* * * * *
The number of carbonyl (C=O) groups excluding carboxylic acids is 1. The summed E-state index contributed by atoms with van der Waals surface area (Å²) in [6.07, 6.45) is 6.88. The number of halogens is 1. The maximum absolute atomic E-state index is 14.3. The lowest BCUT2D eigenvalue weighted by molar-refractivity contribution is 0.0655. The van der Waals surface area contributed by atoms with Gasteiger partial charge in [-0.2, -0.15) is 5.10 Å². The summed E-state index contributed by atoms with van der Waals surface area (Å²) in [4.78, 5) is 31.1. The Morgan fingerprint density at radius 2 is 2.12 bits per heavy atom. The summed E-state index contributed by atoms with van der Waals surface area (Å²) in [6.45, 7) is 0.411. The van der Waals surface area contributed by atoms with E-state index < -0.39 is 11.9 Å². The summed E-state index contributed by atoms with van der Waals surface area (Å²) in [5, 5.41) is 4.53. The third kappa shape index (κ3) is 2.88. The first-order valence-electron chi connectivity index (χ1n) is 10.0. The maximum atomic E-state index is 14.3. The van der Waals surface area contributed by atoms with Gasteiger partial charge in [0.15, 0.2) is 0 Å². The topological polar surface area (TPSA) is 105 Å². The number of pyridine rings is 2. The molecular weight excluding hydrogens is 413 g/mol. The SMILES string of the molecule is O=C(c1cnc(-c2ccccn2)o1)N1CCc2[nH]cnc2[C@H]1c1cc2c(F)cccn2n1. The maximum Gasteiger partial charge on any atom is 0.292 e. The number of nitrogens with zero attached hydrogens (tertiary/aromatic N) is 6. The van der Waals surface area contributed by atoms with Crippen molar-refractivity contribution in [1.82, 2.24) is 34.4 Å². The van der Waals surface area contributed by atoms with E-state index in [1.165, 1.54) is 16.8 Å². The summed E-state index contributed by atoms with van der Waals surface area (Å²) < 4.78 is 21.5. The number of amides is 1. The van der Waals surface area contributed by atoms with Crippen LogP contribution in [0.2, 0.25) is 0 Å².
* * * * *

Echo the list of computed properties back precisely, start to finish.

The number of carbonyl (C=O) groups excluding carboxylic acids is 1. The summed E-state index contributed by atoms with van der Waals surface area (Å²) in [6.07, 6.45) is 6.88. The number of halogens is 1. The maximum absolute atomic E-state index is 14.3. The lowest BCUT2D eigenvalue weighted by molar-refractivity contribution is 0.0655. The van der Waals surface area contributed by atoms with Gasteiger partial charge in [-0.2, -0.15) is 5.10 Å². The summed E-state index contributed by atoms with van der Waals surface area (Å²) in [4.78, 5) is 31.1. The Morgan fingerprint density at radius 2 is 2.12 bits per heavy atom. The summed E-state index contributed by atoms with van der Waals surface area (Å²) in [6.45, 7) is 0.411. The van der Waals surface area contributed by atoms with E-state index < -0.39 is 11.9 Å². The summed E-state index contributed by atoms with van der Waals surface area (Å²) in [5, 5.41) is 4.53. The third kappa shape index (κ3) is 2.88. The first-order valence-electron chi connectivity index (χ1n) is 10.0. The maximum atomic E-state index is 14.3. The van der Waals surface area contributed by atoms with Gasteiger partial charge in [0.15, 0.2) is 0 Å². The topological polar surface area (TPSA) is 105 Å². The number of pyridine rings is 2. The molecular weight excluding hydrogens is 413 g/mol. The SMILES string of the molecule is O=C(c1cnc(-c2ccccn2)o1)N1CCc2[nH]cnc2[C@H]1c1cc2c(F)cccn2n1. The maximum Gasteiger partial charge on any atom is 0.292 e. The number of nitrogens with zero attached hydrogens (tertiary/aromatic N) is 6. The van der Waals surface area contributed by atoms with Crippen molar-refractivity contribution in [1.82, 2.24) is 34.4 Å². The van der Waals surface area contributed by atoms with E-state index in [1.165, 1.54) is 16.8 Å². The summed E-state index contributed by atoms with van der Waals surface area (Å²) < 4.78 is 21.5. The number of amides is 1. The van der Waals surface area contributed by atoms with Crippen LogP contribution in [0.2, 0.25) is 0 Å².